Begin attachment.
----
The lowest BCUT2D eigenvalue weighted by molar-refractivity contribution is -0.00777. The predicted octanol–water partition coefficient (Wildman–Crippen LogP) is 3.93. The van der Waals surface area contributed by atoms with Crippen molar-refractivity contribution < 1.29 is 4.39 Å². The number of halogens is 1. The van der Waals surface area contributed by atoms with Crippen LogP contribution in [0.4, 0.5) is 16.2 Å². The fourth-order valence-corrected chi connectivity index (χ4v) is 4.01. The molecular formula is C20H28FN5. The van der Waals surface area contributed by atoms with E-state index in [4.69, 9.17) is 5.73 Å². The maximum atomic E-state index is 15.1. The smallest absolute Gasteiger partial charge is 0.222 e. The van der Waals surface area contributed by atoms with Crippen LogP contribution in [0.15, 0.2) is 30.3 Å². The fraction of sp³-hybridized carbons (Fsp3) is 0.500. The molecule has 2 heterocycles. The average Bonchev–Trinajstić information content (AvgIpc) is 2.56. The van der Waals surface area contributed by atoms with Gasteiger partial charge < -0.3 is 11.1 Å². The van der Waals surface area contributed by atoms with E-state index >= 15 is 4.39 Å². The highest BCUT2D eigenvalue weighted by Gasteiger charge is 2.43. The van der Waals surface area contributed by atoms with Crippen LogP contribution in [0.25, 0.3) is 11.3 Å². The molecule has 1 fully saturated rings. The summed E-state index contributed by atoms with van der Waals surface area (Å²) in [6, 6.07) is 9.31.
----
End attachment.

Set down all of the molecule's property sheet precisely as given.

The lowest BCUT2D eigenvalue weighted by molar-refractivity contribution is -0.00777. The predicted octanol–water partition coefficient (Wildman–Crippen LogP) is 3.93. The van der Waals surface area contributed by atoms with Crippen molar-refractivity contribution < 1.29 is 4.39 Å². The number of halogens is 1. The van der Waals surface area contributed by atoms with Crippen LogP contribution in [0.4, 0.5) is 16.2 Å². The fourth-order valence-corrected chi connectivity index (χ4v) is 4.01. The molecular formula is C20H28FN5. The van der Waals surface area contributed by atoms with E-state index in [4.69, 9.17) is 5.73 Å². The maximum atomic E-state index is 15.1. The smallest absolute Gasteiger partial charge is 0.222 e. The van der Waals surface area contributed by atoms with Crippen LogP contribution in [0.15, 0.2) is 30.3 Å². The fraction of sp³-hybridized carbons (Fsp3) is 0.500. The molecule has 2 heterocycles. The average Bonchev–Trinajstić information content (AvgIpc) is 2.56. The van der Waals surface area contributed by atoms with Gasteiger partial charge < -0.3 is 11.1 Å². The van der Waals surface area contributed by atoms with E-state index >= 15 is 4.39 Å². The highest BCUT2D eigenvalue weighted by Gasteiger charge is 2.43. The van der Waals surface area contributed by atoms with Crippen LogP contribution in [0.25, 0.3) is 11.3 Å². The molecule has 1 fully saturated rings. The summed E-state index contributed by atoms with van der Waals surface area (Å²) in [6, 6.07) is 9.31.